Last summer, in a fit of Crazie, I booked a beach house in the Outer Banks with
way too many fifteen family members – another nine were in a house down the block.
What could possibly go wrong with that many loud, loving, abominable, affectionate Crazie Town residents in one place?
Number one concern was bedroom placement. Maybe the bedroom off the kitchen should go to the early risers, or maybe it should go to the person who had the most trouble negotiating three flights of stairs, but then again, that person didn’t want any special treatment, so maybe it should go to ???
How do you plan who gets what bedroom for fifteen people and not just people – Crazie Town people? I believe democratic rules work best so the majority agreed to the First Come – First Served statute.
A few weeks after we booked the house, my younger brother, Rick, asked me what flight I was on. Because I’m a gullible sap, I told him. He used that information to book his flight to arrive before mine.
Our son Fineas’ family, driving down from Connecticut, planned to leave at four in the morning in order to be the first ones there.
My nephew Ben bailed on sharing a car with his parents from the airport so that he and his wife, Kate, could arrive first.
This is just the way my family works. We love each other with all our hearts and would give you the shirt off our backs, but there comes a time when First Come First Served wins out.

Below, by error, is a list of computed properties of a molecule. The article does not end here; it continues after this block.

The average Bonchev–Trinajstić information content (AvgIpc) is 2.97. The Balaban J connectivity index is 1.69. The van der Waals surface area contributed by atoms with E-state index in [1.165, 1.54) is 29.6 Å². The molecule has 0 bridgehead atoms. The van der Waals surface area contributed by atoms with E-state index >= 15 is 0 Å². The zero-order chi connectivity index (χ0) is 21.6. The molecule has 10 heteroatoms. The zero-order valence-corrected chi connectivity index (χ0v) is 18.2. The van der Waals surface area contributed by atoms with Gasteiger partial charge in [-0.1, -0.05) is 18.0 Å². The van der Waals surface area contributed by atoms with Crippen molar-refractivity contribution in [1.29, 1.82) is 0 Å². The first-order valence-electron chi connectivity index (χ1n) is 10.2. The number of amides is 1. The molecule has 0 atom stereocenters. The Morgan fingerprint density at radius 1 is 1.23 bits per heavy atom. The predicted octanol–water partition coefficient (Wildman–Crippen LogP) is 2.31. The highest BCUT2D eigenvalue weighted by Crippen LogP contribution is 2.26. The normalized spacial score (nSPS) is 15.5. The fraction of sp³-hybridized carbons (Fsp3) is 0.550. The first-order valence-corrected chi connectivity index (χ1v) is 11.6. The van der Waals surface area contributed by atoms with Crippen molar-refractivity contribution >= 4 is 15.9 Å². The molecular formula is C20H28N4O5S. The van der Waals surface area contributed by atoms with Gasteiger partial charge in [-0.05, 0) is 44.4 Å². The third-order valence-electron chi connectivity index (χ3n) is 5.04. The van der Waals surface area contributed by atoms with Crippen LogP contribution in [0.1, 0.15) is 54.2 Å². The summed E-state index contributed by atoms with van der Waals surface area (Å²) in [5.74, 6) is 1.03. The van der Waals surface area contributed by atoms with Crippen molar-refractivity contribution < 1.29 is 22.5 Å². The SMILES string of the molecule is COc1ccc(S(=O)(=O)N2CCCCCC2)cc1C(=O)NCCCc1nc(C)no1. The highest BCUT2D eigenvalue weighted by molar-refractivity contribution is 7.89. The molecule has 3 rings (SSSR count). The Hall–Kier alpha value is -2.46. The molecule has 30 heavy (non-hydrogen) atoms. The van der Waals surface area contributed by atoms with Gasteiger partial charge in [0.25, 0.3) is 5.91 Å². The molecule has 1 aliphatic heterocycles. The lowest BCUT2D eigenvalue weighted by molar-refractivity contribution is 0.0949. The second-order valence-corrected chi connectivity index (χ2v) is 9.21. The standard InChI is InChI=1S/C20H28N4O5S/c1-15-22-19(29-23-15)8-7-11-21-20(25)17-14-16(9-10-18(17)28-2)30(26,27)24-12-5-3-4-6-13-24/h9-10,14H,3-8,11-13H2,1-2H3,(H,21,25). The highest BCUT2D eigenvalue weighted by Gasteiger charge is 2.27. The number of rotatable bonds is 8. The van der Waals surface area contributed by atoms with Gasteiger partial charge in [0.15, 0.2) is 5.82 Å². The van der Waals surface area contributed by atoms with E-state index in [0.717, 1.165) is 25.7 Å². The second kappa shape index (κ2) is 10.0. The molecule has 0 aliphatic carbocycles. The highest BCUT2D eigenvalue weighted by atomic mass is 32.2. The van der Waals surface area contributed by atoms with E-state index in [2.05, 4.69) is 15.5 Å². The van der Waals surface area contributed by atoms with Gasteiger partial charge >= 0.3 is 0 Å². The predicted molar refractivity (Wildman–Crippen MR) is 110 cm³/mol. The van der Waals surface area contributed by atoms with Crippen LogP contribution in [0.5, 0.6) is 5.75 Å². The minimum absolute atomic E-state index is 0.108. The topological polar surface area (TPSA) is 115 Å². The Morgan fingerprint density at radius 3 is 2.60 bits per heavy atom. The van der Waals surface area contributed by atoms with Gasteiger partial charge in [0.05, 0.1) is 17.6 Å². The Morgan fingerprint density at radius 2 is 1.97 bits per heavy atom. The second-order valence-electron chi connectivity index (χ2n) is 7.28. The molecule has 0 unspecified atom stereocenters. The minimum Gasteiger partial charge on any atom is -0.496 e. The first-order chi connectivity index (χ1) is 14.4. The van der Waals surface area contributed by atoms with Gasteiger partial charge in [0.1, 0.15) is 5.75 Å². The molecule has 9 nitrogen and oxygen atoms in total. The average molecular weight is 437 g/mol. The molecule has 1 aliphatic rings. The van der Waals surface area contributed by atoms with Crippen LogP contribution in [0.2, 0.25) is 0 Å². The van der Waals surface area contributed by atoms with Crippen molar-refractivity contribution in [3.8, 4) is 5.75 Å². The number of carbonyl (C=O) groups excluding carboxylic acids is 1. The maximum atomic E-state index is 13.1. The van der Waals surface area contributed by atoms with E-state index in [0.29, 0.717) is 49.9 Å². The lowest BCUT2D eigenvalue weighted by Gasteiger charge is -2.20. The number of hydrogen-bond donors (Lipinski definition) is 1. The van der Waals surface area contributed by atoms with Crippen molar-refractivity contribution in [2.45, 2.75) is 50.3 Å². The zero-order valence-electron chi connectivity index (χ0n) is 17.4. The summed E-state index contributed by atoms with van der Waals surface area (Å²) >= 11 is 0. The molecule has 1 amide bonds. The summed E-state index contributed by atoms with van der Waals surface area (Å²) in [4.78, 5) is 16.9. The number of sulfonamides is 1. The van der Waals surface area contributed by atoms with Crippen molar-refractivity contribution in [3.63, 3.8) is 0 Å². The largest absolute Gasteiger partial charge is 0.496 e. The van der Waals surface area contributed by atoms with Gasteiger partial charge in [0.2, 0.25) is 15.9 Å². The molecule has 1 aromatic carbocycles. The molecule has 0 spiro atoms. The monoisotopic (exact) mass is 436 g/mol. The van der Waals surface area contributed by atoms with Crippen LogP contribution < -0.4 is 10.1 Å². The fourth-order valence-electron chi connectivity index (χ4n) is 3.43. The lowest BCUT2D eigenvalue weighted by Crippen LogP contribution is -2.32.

Vacation day arrived and we piled into the house, alternately shouting curse words and caring remarks to each other. We crowded onto the deck and fought for the best chairs. While we all
talked at once with no one listening caught up on each other’s lives, we discovered the house next door was an exact duplicate of ours and also filled with a large family.
Mirror images of ourselves – only perfect.
While we walked around in torn t-shirts and worn out shorts, The Perfects glided from their pool to their house in starched white shirts, sleeves appropriately rolled up two folds. Waves of aftershave and perfume floated our way.
Out on the beach, our sandcastles were six inches tall, made from red solo cups; The Perfects’ reached to the sky with turrets and moats.
We sweated, grumbled and yelled at each other as we set up our Wal-Mart special tarp. Twenty feet away, two uniformed teenagers set up The Perfects’ canvas rental chairs and brightly colored umbrellas.
Our pool was filled with $1.54 plastic rafts while The Perfects’ pool held elaborate floating chairs, complete with cup holders.
Most disturbing to the woman in our group, The Perfects’ older sister paraded out in a white designer two-piece swimsuit. And, although she certainly was a couple sizes larger than a six, she looked amazing. I suppose that comes from not buying your swimsuit from the clearance rack at Target, but I could be wrong.
My family does actually have a few social skills, taught to us by our Evil Grandmother Nellie so as the week progressed we pulled ourselves together and pointed out that someone (not me of course), might find your red beacon of a nose funny; we said in the kindest possible way, “excuse me but that was my drink you just kicked over, you stupid idiot”; and we toned down our loud guffaws to a more seemly quiet chuckle.
Then, BAM! my nephews, Josh and Jordan, started a water balloon fight.
For the next hour, five little nieces pounded up and down the deck stairs, squealing in delight while the drenched adults shouted out military strategies. When the battle was over it looked like a clown college had thrown up. Our deck, covered in colorful fragments of shattered balloons and laughing residents of Crazie Town.
Next year – fair warning – we are planning our vacation for the Adirondacks. Please accept my apologies in advance if you end up in the house next to us.